Procomp is also supposed to reward schools and teachers who raise test scores from year to year. But in immigrant neighborhoods, students keep changing schools when local rents go up. Teachers have to keep starting over with new kids.

"You know, we don't want to have that mobility. We want to keep the children here so we can help them. So that makes it very difficult to meet our standards," Staack said.

And one of the ways teachers can earn extra money is by meeting the standards.

Procomp is a landmark for many reasons. Union reactions to these schemes has ranged from suspicious to downright hostile. But in Denver, the union helped design the plan.

And not surprisingly, teachers with more experience are more enthusiastic about what they get out of Procomp.

One of the teachers NPR interviewed said she earned an extra $3,800 in pay for a course she took decades ago. In fact, teachers can generally earn more money through coursework than they can by boosting student performance. That's despite the fact that a lot of research indicates that advanced degrees do not help student performance.

Merrill Middle School

Just a few miles down the road at Merrill Middle School, social studies teacher Steve Eriksson is respected for his experience and command of his subject. Like many experienced teachers here, he did the math and signed up for Procomp. It's helping his salary, but he's not sure it is helping the district.

"New teachers, young teachers, in the long run are not going to make as much money under it. And we could be losing those teachers to other districts," Eriksson said.

In a revealing slip of the tongue, one new teacher at Merrill named Danielle Price refers to Procomp as "Procramp."

"I thought it was pretty crappy, to say the least," Price said. "When you come in as a new teacher, I was told my salary is $34,200." If she isn't able to meet her student growth objectives or take on professional development projects, she said, "I'm at $34,200 for a long time."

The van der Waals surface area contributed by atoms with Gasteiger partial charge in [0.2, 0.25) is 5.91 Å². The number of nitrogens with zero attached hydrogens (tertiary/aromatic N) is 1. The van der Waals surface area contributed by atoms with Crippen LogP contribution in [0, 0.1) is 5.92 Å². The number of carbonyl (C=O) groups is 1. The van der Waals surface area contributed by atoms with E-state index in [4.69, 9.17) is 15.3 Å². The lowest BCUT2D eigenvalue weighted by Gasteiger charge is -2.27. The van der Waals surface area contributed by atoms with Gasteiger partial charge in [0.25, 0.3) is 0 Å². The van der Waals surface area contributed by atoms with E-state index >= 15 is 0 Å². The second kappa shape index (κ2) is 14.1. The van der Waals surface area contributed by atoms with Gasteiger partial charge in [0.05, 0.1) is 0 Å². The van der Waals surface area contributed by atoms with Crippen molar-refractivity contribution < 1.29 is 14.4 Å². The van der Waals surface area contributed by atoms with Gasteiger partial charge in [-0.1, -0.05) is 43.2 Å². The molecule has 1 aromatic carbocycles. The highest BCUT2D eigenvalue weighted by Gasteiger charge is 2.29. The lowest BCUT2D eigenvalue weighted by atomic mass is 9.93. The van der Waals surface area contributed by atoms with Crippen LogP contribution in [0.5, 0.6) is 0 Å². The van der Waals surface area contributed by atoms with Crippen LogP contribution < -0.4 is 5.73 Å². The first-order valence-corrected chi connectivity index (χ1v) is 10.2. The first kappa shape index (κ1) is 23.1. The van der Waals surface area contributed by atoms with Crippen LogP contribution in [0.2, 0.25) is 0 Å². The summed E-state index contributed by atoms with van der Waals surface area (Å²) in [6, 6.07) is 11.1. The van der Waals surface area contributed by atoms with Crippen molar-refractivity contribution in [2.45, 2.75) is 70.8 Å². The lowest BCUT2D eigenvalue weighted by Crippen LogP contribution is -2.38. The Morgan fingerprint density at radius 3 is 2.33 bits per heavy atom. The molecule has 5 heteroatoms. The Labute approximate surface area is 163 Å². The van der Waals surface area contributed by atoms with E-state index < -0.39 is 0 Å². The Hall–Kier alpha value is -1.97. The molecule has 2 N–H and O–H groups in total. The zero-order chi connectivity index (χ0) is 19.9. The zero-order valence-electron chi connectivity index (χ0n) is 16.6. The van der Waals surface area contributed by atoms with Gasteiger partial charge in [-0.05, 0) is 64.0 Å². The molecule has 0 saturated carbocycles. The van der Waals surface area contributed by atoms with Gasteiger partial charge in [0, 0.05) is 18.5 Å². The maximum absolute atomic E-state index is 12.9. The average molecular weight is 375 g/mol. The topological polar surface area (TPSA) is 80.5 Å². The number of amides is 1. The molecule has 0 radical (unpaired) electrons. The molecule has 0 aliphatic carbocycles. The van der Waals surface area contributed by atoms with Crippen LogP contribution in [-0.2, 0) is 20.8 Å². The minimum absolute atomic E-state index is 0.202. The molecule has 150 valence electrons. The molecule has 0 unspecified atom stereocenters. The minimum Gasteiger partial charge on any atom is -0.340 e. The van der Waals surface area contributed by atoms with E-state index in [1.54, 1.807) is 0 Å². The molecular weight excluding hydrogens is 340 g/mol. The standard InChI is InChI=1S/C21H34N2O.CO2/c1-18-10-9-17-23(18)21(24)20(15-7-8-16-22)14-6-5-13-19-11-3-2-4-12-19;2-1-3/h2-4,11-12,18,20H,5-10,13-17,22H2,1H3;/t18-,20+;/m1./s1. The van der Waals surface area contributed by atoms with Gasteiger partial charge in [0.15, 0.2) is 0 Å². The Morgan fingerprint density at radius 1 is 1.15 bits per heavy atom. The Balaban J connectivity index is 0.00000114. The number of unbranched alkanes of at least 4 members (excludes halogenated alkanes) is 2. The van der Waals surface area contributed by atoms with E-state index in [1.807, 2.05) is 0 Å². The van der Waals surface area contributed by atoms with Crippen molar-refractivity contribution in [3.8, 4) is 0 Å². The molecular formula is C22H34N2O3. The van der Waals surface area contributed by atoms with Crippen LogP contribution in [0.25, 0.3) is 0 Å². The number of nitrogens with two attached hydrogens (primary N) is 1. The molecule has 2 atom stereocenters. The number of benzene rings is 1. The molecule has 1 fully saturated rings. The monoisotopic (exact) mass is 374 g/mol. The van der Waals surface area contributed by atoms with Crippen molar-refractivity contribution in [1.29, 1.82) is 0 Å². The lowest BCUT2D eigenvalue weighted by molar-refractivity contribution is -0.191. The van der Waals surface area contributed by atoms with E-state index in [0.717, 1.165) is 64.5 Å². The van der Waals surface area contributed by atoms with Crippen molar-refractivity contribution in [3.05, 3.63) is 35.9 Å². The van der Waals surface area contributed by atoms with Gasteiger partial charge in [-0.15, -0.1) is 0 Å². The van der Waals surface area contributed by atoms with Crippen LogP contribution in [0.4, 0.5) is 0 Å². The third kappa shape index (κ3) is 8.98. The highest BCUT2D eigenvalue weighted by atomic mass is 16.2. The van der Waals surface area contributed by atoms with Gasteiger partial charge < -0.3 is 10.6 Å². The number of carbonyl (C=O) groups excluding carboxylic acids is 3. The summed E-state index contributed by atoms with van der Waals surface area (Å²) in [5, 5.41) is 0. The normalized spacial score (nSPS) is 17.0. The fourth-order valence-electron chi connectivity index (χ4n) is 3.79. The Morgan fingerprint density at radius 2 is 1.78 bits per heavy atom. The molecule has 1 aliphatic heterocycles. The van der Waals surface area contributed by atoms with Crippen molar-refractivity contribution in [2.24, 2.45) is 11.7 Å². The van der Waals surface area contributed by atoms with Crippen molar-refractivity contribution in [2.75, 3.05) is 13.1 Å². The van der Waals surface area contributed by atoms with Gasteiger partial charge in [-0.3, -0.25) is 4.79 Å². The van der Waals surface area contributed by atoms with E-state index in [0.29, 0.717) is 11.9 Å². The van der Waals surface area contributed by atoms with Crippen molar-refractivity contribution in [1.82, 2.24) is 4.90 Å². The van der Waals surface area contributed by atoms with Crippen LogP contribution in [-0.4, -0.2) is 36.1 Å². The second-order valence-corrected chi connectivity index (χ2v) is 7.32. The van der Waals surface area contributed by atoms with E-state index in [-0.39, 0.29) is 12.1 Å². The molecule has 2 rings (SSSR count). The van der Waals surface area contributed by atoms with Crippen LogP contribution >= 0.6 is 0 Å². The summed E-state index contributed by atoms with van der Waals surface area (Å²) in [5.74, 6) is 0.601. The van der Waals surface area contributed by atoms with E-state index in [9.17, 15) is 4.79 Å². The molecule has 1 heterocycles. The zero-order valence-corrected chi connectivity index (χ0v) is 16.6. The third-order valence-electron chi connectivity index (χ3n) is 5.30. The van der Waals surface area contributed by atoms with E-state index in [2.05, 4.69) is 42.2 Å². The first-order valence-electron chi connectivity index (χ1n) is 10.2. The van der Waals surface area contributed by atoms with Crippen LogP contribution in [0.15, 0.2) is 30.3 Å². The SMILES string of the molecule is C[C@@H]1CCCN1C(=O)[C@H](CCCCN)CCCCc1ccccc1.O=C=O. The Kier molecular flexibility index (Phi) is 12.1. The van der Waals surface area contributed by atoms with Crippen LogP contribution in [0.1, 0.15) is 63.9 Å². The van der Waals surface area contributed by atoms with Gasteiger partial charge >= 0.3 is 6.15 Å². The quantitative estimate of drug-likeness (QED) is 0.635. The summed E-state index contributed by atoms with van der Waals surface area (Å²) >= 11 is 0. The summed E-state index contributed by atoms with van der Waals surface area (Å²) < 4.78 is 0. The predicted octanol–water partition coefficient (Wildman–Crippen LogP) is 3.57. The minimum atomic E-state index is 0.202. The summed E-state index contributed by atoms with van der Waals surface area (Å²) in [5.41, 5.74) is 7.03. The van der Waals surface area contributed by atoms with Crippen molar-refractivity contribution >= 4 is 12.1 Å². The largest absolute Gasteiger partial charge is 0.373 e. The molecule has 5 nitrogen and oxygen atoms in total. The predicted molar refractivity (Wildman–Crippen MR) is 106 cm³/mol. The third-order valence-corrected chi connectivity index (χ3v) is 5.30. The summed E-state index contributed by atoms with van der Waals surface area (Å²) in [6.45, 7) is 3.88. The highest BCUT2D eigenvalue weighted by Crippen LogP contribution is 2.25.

But talk to administrators in Denver schools, and you get a very different picture.

A 'More Focused Conversation'

At 6 feet, 2 inches tall, Stacy Miller is a commanding presence in the halls at Merrill Middle. She's the principal, and she has no doubt that Procomp will help her turn around this failing school.

"It's allowing schools to have a much more focused conversation. All of those things do and will in this district translate into increased student increased student achievement," she said.

Miller has leveraged Procomp to attack her school's greatest weakness: low reading and math scores. She created a school-wide "Professional Development Unit," which provides an opportunity to study those low scores and design strategies to raise them.

Teachers who do this and who submit the paperwork can earn a small bonus under Procomp.

Air of Inevitability

The vast majority of teachers still work under the old seniority system, but there's an air of inevitability to pay based on incentives.

Academics studying this trend say it's got legs.

James Guthrie from the National Center on Performance Incentives at Vanderbilt University has been watching merit pay developments and says the traditional argument — that teachers need predictable salaries — won't wash anymore.

"Join the rest of the world. I don't know what I'm going to earn next year either. I think that's the case for most of the workers in the workforce," Guthrie said. "What isn't predictable is how much more you're going to be paid. I understand the desire for certainty, but very few of us have that."

As momentum behind performance pay builds, academics who are studying these systems may be in a growth industry. With each district concocting its own pay formula, the debate over which system works should keep those in the ivory tower busy for decades.